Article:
Masud Sa'd Salman

From Wikipedia, the free encyclopedia
Manuscript of Masud Sa'd Salman's divan. Copy created in Qajar Iran on the order of Hasan Ali Khan Garrusi (Amir Nezam), dated January 1889

Mas'ud-i Sa'd-i Salmān (Persian: مسعود سعد سلمان) was an 11th-century Persian poet of the Ghaznavid empire who is known as the prisoner poet. He lived from ca. 1046 to 1121.[1]

Early life[edit]

He was born in 1046 in Lahore to wealthy parents from Hamadan, present-day Iran.[2] His father Sa'd bin Salman accompanied the Ghaznian Prince Majdûd under the Sultan Mahmûd's orders to garrison Lahore.[3] Mas'ud was born there and he was highly learned in astrology, hippology, calligraphy, literature and also in Arabic and Indian languages.

His first work of note was as a panegyrist in the retinue of Sultan Ibrâhîm's son Sayf al-Dawla Mahmûd, whose appointment to governor-general of India in 1076 Mas'ud marked with a qasideh.[3]

In prison[edit]

In 1085, he was imprisoned, in the fortress of Nay, for his complicity with Sultan Ibrâhîm's son, Mahmud.[4] He was released by the sultan's successor Mas‘ûd III in 1096, who appointed him royal librarian.[2] He came under the patronage of Abu Nasr Farsi, deputy governor of India, and was appointed governor of Jallandar.[3] Two years later, continued political changes resulted in a prison stay of 8 years, with his release in 1106.[2] The last years of his life was spent in high favor, serving four consecutive sultans as librarian and panegyrist.[3]


He is known as a great Persian poet and is particularly notable for his use of conventional language and personal tone. [2]

Most of his works are written in the qasideh form. He has some poems in other styles such as quatrain and qet'eh. In the qasideh he followed the famous Unsuri.

During one of his prison stays, he wrote the Tristia, a celebrated work of Persian poetry. He had relationships with some of the Persian poets, including Othman Mokhtari, Abu-al-Faraj Runi, and Sanai.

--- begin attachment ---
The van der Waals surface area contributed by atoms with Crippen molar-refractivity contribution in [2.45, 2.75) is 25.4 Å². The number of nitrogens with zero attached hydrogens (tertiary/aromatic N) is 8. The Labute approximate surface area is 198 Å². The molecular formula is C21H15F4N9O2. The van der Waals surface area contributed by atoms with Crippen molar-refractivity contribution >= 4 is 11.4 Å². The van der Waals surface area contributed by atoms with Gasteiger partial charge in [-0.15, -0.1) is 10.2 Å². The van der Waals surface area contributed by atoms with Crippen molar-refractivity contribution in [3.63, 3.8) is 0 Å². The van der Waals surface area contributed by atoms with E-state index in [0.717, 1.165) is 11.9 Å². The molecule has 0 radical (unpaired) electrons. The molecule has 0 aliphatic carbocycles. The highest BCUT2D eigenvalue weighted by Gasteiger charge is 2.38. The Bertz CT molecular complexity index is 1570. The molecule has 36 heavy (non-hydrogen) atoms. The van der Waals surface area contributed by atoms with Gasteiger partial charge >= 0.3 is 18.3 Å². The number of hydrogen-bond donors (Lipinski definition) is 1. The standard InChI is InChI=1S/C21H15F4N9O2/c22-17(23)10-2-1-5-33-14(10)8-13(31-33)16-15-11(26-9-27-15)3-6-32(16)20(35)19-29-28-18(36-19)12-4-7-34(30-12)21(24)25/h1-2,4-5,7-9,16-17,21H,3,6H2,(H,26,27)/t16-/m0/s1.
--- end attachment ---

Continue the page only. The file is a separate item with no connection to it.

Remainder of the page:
One of his famous qasidehs about the prison named ای وائی امید ہائے بسیارم:

شخصي به هزار غم گرفتارم  در هر نفسي بجان رسد كارم
  • I am fallen person in a thousand sorrows
  • In each breath my life's looking in end
بي زلت و بي گناه محبوسم  بي علت و بي سبب گرفتارم
  • with no sin I am prisoner
  • with no reason fallen in trouble
خورده قسم اختران به پاداشم  بسته كمر آسمان به پيكارم
  • stars have sworn to hurt me
  • the sky has come to fight with me
امروز به غم فزونترم از دي  امسال به نقد كمتر از پارم
  • today in pains I'm higher than the yesterday
  • this year my soul's lesser than last year
ياران گزيده داشتم روزي  امروز چه شد كه نيست كس يارم؟
  • I had many selected friends
  • what has become no one's remain
هر نيمه شب آسمان ستوه آيد  از ناله سخت و گريه ي زارم
  • every night the sky's made sad
  • with my painful sadness cryings
محبوس چرا شدم نمي دانم   دانم كه نه دزدم و نه عيارم
  • I fell in jail, why? I don't know
  • I just know: I'm not still nor wicked
بسيار اميد بود بر طبعم  اي واي اميد هاي بسيارم
  • to much desires I had before
  • oh alas! where is my lost desires



Gardoon beh ranj o dard mara kushteh bood agar!
Paiwand e umr e man neh shudey nazm e jan fizaaey!

Had this sky (fate) got me killed with grief and pain (in my imprisoned state)!
This patch (of garment) of my life would not have yielded life giving poetry!


  1. ^ "MASʿUD-E SAʿD-E SALMĀN – Encyclopaedia Iranica". Retrieved 2020-08-21.
  2. ^ a b c d Clifford Edmund Bosworth (1 January 1989). The Encyclopaedia of Islam: Fascicules 111-112 : Masrah Mawlid. BRILL. pp. 783–. ISBN 90-04-09239-0.
  3. ^ a b c d Sharma, Sunil (2000). Persian Poetry at the Indian Frontier: Mas'ud Sa'd Salman of Lahore. Permanent Black. p. 19. ISBN 8178240092.
  4. ^ C.E. Bosworth, The Later Ghaznavids, (Columbia University Press, 1977), 66.


  • Jan Rypka, History of Iranian Literature. Reidel Publishing Company. ASIN B-000-6BXVT-K
  • Selected Masud Sa'd Salman poems by Dr. Ismail Hakemi, Amir kabir publishing association,ISBN 964-00-0049-3

See also[edit]